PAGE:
New Story Idea: Quick Treatment

I’m still entertaining the idea of an entirely new story for my fifth novel.  Here is the summary of a screenplay I wrote in 2001, which could be adapted into a novel.


The protagonist, Hugo Wells, is a quantum physicist working at a small research company in Burlington, MA.  He has a radical idea for a new piece of technology, and while his company has not agreed to work on it, they have allowed him to pursue the project using their equipment on his own time.  Wells hopes to invent a time capsule device, a machine that would remove anything inside its sphere of influence from the current timeline for a specified period.

The applications for life extension are the most obvious use of such a device, although one could also use it to take a one-way trip to the future if they so desired.  Just as Wells is ready to test a prototype, the company rescinds its permission, and Wells is forced to conduct the first test in his home.

The test is a success, but due to a mathematical error, the machine is in operation for 300 years rather than the 30 seconds Wells had planned.  He finds himself, his room, and everything in it, to be perfectly preserved in an otherwise abandoned and crumbling government warehouse.  The device created a sphere that effective froze everything in it.  All attempts to penetrate the sphere failed, so the government built a lab around it.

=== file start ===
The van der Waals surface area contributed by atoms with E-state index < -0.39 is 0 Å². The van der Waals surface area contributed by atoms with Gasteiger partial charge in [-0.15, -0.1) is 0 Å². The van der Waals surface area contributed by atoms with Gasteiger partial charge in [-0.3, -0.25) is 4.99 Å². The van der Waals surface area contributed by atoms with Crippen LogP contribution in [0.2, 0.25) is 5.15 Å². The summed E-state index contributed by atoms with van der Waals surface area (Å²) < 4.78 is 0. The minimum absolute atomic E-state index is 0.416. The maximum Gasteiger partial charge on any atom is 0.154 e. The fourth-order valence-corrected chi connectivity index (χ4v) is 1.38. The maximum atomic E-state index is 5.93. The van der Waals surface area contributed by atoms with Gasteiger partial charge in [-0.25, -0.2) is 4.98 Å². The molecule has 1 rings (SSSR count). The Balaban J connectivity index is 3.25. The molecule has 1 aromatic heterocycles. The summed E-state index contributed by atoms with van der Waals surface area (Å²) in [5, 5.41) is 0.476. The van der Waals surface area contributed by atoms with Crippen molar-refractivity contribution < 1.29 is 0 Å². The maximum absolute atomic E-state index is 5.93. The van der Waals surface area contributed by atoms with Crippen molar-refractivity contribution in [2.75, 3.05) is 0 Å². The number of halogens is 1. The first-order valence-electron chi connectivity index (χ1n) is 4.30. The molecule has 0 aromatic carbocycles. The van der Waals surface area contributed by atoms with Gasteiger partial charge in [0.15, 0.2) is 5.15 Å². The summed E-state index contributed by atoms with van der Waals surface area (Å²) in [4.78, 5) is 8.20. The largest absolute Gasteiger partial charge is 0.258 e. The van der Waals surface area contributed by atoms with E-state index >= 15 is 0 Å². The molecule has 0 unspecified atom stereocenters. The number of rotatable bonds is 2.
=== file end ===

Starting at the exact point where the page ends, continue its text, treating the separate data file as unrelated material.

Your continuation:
Eventually, a global cataclysm struck (I originally conceived of a super-virus, though any horrible disaster would work) that killed 99% of the world’s population and thrust civilization into a three hundred year dark age, from which they are only just beginning to emerge.  Wells finds himself in the wilds of Massachusetts, long since overtaken by nature.  Fortunately for him, he was a member of the National Guard and owned a couple of firearms, so he has the weapons and gear he needs to survive as he strikes out.  He believes he can reverse the device and go home, but lacks the power source to do so (yes, I am ripping off Back to the Future here to some extent).

Wells eventually finds a settlement that is on the verge of creating a centralized hydroelectric dam with limited electrical service to a few nearby buildings.  He initially identifies himself as a wanderer, but the leader of the settlement finds fault with his story due to the remarkable quality of his weapons and gear, none of which has been manufactured for 300 years.  The leader goads the truth from Wells, and from that point forward becomes the antagonist.  He is familiar with the single-timeline theory, and is worried that if Wells returns to his own time, he will prevent the disaster.  If the leader’s timeline ceases to exist, then all of his struggles and rediscovered technological advances will be meaningless.